Book Review: The Garden Plot by Marty Wingate


The Garden Plot
The Garden Plot by Marty Wingate

My rating: 3 of 5 stars



Summary:   In an entirely appealing mystery debut, Marty Wingate introduces readers to a curious Texas ex-pat whose English gardening expertise on occasion leads her to unearth murderous goings-on.

Pru Parke always dreamed of living in England. And after the Dallas native follows an impulse and moves to London, she can't imagine ever leaving--though she has yet to find a plum position as a head gardener. Now, as the sublet on her flat nears its end, the threat of forced departure looms. Determined to stay in her beloved adopted country, Pru takes small, private gardening jobs throughout the city. 


On one such gig in Chelsea, she makes an extraordinary find. Digging in the soil of a potting shed, Pru uncovers an ancient Roman mosaic. But enthusiasm over her discovery is soon dampened when, two days later, she finds in the same spot a man's bludgeoned corpse. As the London police swarm her worksite, ever inquisitive Pru can't quite manage to distance herself from the investigation--much to the dismay of stern Detective Chief Inspector Christopher Pearse. It seems that, much as he tries, even handsome DCI Pearse can't keep Pru safe from a brutal killer who thinks she's already dug up too much.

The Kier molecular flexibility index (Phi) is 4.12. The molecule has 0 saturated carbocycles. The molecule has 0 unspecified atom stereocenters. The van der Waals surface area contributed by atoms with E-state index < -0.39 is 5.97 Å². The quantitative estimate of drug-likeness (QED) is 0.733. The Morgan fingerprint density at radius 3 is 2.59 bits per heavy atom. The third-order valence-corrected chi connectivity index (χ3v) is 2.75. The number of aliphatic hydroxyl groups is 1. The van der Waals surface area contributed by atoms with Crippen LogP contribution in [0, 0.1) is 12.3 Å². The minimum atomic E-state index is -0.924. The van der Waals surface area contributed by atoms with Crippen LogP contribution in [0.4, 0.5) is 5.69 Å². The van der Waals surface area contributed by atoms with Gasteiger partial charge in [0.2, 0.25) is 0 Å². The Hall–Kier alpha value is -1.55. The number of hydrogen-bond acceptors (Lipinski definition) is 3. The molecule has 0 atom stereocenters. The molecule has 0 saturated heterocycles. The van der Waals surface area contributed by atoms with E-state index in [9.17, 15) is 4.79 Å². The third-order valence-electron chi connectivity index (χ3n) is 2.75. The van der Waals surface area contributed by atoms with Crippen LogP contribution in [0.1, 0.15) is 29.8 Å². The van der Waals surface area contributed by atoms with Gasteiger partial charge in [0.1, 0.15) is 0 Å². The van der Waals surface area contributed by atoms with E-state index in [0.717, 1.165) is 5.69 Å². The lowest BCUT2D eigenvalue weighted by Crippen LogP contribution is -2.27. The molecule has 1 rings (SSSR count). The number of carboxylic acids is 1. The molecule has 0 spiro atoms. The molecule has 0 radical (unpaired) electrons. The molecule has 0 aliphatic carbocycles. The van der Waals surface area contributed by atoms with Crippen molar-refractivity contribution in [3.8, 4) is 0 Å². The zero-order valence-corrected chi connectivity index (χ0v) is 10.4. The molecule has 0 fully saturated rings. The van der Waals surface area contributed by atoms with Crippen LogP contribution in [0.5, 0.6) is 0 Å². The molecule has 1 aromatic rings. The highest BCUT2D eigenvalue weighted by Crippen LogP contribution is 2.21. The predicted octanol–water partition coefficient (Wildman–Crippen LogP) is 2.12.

This was a nice, light read and I enjoyed the characters quite a lot. 3.5 stars. Pru Parke, gardening American expat in England, was easy to root for and I felt happier than I probably should have that she finally received an acceptance letter for full employ and housing than I probably should have been. The actual murder took a while to happen and get off the ground and once it did, there were the usual things that happen in cozy mysteries that string out the solution. I didn't mind. Pru was pretty active as a sleuth but admittedly she wasn't very good at it but as this was her first go round, she did well to my mind and I'd enjoy reading her adventures again. I also liked DCI Christopher Pearse as a character and liked the relationship they forged around the case as he kept reminding her that she wasn't an officer and she kept putting her spoke in. It was funny. I also loved the portrayal of the creey, nosy neighbor, Malcolm. Very vividly rendered. The culprits were pretty clear before the reveal but only because there literally couldn't have been anyone else responsible. They were well hidden in the story but it wasn't a surprise when the reveal happened. It was easy to see how Pru didn't see it coming but to the reader, who can see the whole scheme, it's clear to see that what seems unrelated is very much relevant. I would definitely read the next book in this series and would recommend it to cozy mystery fans or anyone looking for a weekend read.



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